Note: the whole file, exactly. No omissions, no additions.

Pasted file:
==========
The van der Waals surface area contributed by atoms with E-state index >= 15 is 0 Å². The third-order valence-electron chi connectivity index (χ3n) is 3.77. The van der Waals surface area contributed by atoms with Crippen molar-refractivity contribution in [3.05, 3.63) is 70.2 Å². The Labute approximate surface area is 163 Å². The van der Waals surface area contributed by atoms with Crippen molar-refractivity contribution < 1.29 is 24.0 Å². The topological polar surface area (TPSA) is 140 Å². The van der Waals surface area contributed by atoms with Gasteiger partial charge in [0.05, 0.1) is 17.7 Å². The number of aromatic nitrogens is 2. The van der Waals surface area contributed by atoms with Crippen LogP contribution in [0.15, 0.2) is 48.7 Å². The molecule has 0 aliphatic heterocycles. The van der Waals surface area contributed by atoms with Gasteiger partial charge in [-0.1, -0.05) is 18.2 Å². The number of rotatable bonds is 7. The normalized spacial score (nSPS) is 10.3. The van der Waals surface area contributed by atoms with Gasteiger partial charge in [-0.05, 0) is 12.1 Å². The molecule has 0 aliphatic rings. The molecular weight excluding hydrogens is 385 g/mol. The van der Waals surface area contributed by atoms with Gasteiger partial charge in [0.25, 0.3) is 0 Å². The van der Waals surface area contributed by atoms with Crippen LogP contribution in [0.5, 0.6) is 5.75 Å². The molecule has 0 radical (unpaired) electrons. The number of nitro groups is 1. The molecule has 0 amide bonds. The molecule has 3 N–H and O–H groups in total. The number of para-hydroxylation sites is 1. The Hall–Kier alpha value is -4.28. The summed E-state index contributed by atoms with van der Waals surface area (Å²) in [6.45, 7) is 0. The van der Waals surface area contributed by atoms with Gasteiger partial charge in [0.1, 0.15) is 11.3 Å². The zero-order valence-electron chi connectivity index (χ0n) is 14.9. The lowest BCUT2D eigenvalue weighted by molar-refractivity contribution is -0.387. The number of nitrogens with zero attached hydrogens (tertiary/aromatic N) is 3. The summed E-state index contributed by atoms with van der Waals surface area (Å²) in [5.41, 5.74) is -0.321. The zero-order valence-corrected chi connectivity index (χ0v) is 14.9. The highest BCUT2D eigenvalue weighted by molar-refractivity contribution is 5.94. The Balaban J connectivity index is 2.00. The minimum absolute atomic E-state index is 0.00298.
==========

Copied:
The van der Waals surface area contributed by atoms with E-state index >= 15 is 0 Å². The third-order valence-electron chi connectivity index (χ3n) is 3.77. The van der Waals surface area contributed by atoms with Crippen molar-refractivity contribution in [3.05, 3.63) is 70.2 Å². The Labute approximate surface area is 163 Å². The van der Waals surface area contributed by atoms with Crippen molar-refractivity contribution < 1.29 is 24.0 Å². The topological polar surface area (TPSA) is 140 Å². The van der Waals surface area contributed by atoms with Gasteiger partial charge in [0.05, 0.1) is 17.7 Å². The number of aromatic nitrogens is 2. The van der Waals surface area contributed by atoms with Crippen LogP contribution in [0.15, 0.2) is 48.7 Å². The molecule has 0 aliphatic heterocycles. The van der Waals surface area contributed by atoms with Gasteiger partial charge in [-0.1, -0.05) is 18.2 Å². The number of rotatable bonds is 7. The normalized spacial score (nSPS) is 10.3. The van der Waals surface area contributed by atoms with Gasteiger partial charge in [-0.05, 0) is 12.1 Å². The molecule has 0 aliphatic rings. The molecular weight excluding hydrogens is 385 g/mol. The van der Waals surface area contributed by atoms with Gasteiger partial charge in [0.25, 0.3) is 0 Å². The van der Waals surface area contributed by atoms with Crippen LogP contribution in [0.5, 0.6) is 5.75 Å². The molecule has 0 radical (unpaired) electrons. The number of nitro groups is 1. The molecule has 0 amide bonds. The molecule has 3 N–H and O–H groups in total. The number of para-hydroxylation sites is 1. The Hall–Kier alpha value is -4.28. The summed E-state index contributed by atoms with van der Waals surface area (Å²) in [6.45, 7) is 0. The van der Waals surface area contributed by atoms with Gasteiger partial charge in [0.1, 0.15) is 11.3 Å². The zero-order valence-electron chi connectivity index (χ0n) is 14.9. The lowest BCUT2D eigenvalue weighted by molar-refractivity contribution is -0.387. The number of nitrogens with zero attached hydrogens (tertiary/aromatic N) is 3. The summed E-state index contributed by atoms with van der Waals surface area (Å²) in [5.41, 5.74) is -0.321. The zero-order valence-corrected chi connectivity index (χ0v) is 14.9. The highest BCUT2D eigenvalue weighted by molar-refractivity contribution is 5.94. The Balaban J connectivity index is 2.00. The minimum absolute atomic E-state index is 0.00298.